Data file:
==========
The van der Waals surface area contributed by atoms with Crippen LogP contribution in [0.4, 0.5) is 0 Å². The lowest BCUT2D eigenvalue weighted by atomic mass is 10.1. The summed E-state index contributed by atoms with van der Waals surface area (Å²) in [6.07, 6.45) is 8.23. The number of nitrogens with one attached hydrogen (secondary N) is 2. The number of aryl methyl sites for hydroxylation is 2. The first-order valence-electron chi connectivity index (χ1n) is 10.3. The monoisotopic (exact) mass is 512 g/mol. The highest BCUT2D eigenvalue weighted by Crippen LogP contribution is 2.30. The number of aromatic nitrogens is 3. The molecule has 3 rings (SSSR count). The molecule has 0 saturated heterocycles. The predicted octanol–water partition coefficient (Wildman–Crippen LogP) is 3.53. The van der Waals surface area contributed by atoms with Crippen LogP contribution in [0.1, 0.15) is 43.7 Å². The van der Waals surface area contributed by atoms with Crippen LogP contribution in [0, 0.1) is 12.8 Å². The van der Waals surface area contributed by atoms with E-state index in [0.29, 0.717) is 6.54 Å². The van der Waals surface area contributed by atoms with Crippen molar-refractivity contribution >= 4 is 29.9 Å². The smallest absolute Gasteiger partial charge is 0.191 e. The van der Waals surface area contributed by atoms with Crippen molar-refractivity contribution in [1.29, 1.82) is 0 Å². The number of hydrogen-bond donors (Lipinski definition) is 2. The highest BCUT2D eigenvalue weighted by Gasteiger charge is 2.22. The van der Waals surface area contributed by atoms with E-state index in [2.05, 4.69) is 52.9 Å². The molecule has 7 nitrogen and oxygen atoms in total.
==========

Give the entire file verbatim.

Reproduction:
The van der Waals surface area contributed by atoms with Crippen LogP contribution in [0.4, 0.5) is 0 Å². The lowest BCUT2D eigenvalue weighted by atomic mass is 10.1. The summed E-state index contributed by atoms with van der Waals surface area (Å²) in [6.07, 6.45) is 8.23. The number of nitrogens with one attached hydrogen (secondary N) is 2. The number of aryl methyl sites for hydroxylation is 2. The first-order valence-electron chi connectivity index (χ1n) is 10.3. The monoisotopic (exact) mass is 512 g/mol. The highest BCUT2D eigenvalue weighted by Crippen LogP contribution is 2.30. The number of aromatic nitrogens is 3. The molecule has 3 rings (SSSR count). The molecule has 0 saturated heterocycles. The predicted octanol–water partition coefficient (Wildman–Crippen LogP) is 3.53. The van der Waals surface area contributed by atoms with Crippen LogP contribution in [0.1, 0.15) is 43.7 Å². The van der Waals surface area contributed by atoms with Crippen LogP contribution in [0, 0.1) is 12.8 Å². The van der Waals surface area contributed by atoms with E-state index in [0.29, 0.717) is 6.54 Å². The van der Waals surface area contributed by atoms with Crippen molar-refractivity contribution >= 4 is 29.9 Å². The smallest absolute Gasteiger partial charge is 0.191 e. The van der Waals surface area contributed by atoms with Crippen molar-refractivity contribution in [1.29, 1.82) is 0 Å². The number of hydrogen-bond donors (Lipinski definition) is 2. The highest BCUT2D eigenvalue weighted by Gasteiger charge is 2.22. The van der Waals surface area contributed by atoms with E-state index in [2.05, 4.69) is 52.9 Å². The molecule has 7 nitrogen and oxygen atoms in total.